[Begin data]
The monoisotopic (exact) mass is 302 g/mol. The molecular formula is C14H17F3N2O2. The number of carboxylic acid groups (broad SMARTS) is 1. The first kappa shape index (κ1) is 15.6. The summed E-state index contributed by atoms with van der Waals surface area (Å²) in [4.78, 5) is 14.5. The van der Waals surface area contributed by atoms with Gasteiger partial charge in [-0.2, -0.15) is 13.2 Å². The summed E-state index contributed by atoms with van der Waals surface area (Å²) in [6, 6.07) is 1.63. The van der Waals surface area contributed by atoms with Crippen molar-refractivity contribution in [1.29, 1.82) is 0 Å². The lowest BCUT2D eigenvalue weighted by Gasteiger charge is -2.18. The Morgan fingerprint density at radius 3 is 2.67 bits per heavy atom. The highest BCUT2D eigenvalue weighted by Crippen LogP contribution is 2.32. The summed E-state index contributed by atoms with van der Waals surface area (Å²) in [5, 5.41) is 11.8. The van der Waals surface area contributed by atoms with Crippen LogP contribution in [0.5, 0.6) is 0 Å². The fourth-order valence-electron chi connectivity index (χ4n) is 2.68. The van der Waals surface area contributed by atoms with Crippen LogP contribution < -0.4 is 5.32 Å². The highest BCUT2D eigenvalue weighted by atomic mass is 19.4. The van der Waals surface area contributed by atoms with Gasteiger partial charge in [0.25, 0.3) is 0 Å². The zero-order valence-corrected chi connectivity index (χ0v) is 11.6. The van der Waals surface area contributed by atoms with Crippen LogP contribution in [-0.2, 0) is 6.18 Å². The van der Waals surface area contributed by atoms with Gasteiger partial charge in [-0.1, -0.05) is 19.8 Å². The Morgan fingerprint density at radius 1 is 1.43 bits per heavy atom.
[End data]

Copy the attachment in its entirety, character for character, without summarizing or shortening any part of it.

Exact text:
The monoisotopic (exact) mass is 302 g/mol. The molecular formula is C14H17F3N2O2. The number of carboxylic acid groups (broad SMARTS) is 1. The first kappa shape index (κ1) is 15.6. The summed E-state index contributed by atoms with van der Waals surface area (Å²) in [4.78, 5) is 14.5. The van der Waals surface area contributed by atoms with Gasteiger partial charge in [-0.2, -0.15) is 13.2 Å². The summed E-state index contributed by atoms with van der Waals surface area (Å²) in [6, 6.07) is 1.63. The van der Waals surface area contributed by atoms with Crippen molar-refractivity contribution in [1.29, 1.82) is 0 Å². The lowest BCUT2D eigenvalue weighted by Gasteiger charge is -2.18. The Morgan fingerprint density at radius 3 is 2.67 bits per heavy atom. The highest BCUT2D eigenvalue weighted by Crippen LogP contribution is 2.32. The summed E-state index contributed by atoms with van der Waals surface area (Å²) in [5, 5.41) is 11.8. The van der Waals surface area contributed by atoms with Crippen LogP contribution in [0.5, 0.6) is 0 Å². The fourth-order valence-electron chi connectivity index (χ4n) is 2.68. The van der Waals surface area contributed by atoms with Crippen LogP contribution < -0.4 is 5.32 Å². The highest BCUT2D eigenvalue weighted by atomic mass is 19.4. The van der Waals surface area contributed by atoms with Gasteiger partial charge in [0.25, 0.3) is 0 Å². The zero-order valence-corrected chi connectivity index (χ0v) is 11.6. The van der Waals surface area contributed by atoms with Crippen LogP contribution in [-0.2, 0) is 6.18 Å². The van der Waals surface area contributed by atoms with Gasteiger partial charge in [-0.1, -0.05) is 19.8 Å². The Morgan fingerprint density at radius 1 is 1.43 bits per heavy atom.